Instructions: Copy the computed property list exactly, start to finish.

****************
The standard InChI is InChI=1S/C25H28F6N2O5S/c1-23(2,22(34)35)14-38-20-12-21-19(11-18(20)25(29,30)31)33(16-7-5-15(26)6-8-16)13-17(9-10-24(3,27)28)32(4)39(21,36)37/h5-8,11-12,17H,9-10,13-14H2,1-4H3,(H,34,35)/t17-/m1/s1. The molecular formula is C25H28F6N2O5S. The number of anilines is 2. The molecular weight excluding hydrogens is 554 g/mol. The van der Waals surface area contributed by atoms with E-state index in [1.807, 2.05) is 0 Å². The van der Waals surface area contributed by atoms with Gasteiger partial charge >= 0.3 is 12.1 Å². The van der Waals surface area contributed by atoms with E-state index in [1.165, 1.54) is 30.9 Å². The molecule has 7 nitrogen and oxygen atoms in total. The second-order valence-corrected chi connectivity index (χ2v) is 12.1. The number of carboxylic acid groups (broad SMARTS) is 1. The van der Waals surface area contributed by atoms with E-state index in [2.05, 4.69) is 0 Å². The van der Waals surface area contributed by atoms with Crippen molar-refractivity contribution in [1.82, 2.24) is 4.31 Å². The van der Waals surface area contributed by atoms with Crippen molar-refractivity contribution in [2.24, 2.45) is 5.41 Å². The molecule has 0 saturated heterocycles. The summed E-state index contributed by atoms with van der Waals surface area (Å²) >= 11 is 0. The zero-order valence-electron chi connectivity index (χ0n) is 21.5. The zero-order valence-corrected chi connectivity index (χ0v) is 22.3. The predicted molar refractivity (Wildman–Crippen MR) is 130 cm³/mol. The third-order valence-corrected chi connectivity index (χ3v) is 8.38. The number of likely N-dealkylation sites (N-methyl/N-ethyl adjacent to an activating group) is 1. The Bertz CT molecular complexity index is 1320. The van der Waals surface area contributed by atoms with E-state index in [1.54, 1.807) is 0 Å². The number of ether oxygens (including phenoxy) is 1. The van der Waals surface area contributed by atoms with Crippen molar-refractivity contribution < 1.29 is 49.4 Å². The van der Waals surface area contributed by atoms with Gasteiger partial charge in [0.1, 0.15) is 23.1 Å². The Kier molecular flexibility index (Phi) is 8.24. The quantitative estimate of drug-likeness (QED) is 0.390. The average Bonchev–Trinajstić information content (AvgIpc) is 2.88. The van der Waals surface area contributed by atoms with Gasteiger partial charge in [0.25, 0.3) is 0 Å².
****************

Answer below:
The standard InChI is InChI=1S/C25H28F6N2O5S/c1-23(2,22(34)35)14-38-20-12-21-19(11-18(20)25(29,30)31)33(16-7-5-15(26)6-8-16)13-17(9-10-24(3,27)28)32(4)39(21,36)37/h5-8,11-12,17H,9-10,13-14H2,1-4H3,(H,34,35)/t17-/m1/s1. The molecular formula is C25H28F6N2O5S. The number of anilines is 2. The molecular weight excluding hydrogens is 554 g/mol. The van der Waals surface area contributed by atoms with E-state index in [1.807, 2.05) is 0 Å². The van der Waals surface area contributed by atoms with Gasteiger partial charge >= 0.3 is 12.1 Å². The van der Waals surface area contributed by atoms with E-state index in [1.165, 1.54) is 30.9 Å². The molecule has 7 nitrogen and oxygen atoms in total. The second-order valence-corrected chi connectivity index (χ2v) is 12.1. The number of carboxylic acid groups (broad SMARTS) is 1. The van der Waals surface area contributed by atoms with E-state index in [2.05, 4.69) is 0 Å². The van der Waals surface area contributed by atoms with Crippen molar-refractivity contribution in [1.82, 2.24) is 4.31 Å². The van der Waals surface area contributed by atoms with Crippen molar-refractivity contribution in [2.24, 2.45) is 5.41 Å². The molecule has 0 saturated heterocycles. The summed E-state index contributed by atoms with van der Waals surface area (Å²) >= 11 is 0. The zero-order valence-electron chi connectivity index (χ0n) is 21.5. The zero-order valence-corrected chi connectivity index (χ0v) is 22.3. The predicted molar refractivity (Wildman–Crippen MR) is 130 cm³/mol. The third-order valence-corrected chi connectivity index (χ3v) is 8.38. The number of likely N-dealkylation sites (N-methyl/N-ethyl adjacent to an activating group) is 1. The Bertz CT molecular complexity index is 1320. The van der Waals surface area contributed by atoms with E-state index in [1.54, 1.807) is 0 Å². The number of ether oxygens (including phenoxy) is 1. The van der Waals surface area contributed by atoms with Crippen molar-refractivity contribution < 1.29 is 49.4 Å². The van der Waals surface area contributed by atoms with Gasteiger partial charge in [0.1, 0.15) is 23.1 Å². The Kier molecular flexibility index (Phi) is 8.24. The quantitative estimate of drug-likeness (QED) is 0.390. The average Bonchev–Trinajstić information content (AvgIpc) is 2.88. The van der Waals surface area contributed by atoms with Gasteiger partial charge in [0.25, 0.3) is 0 Å².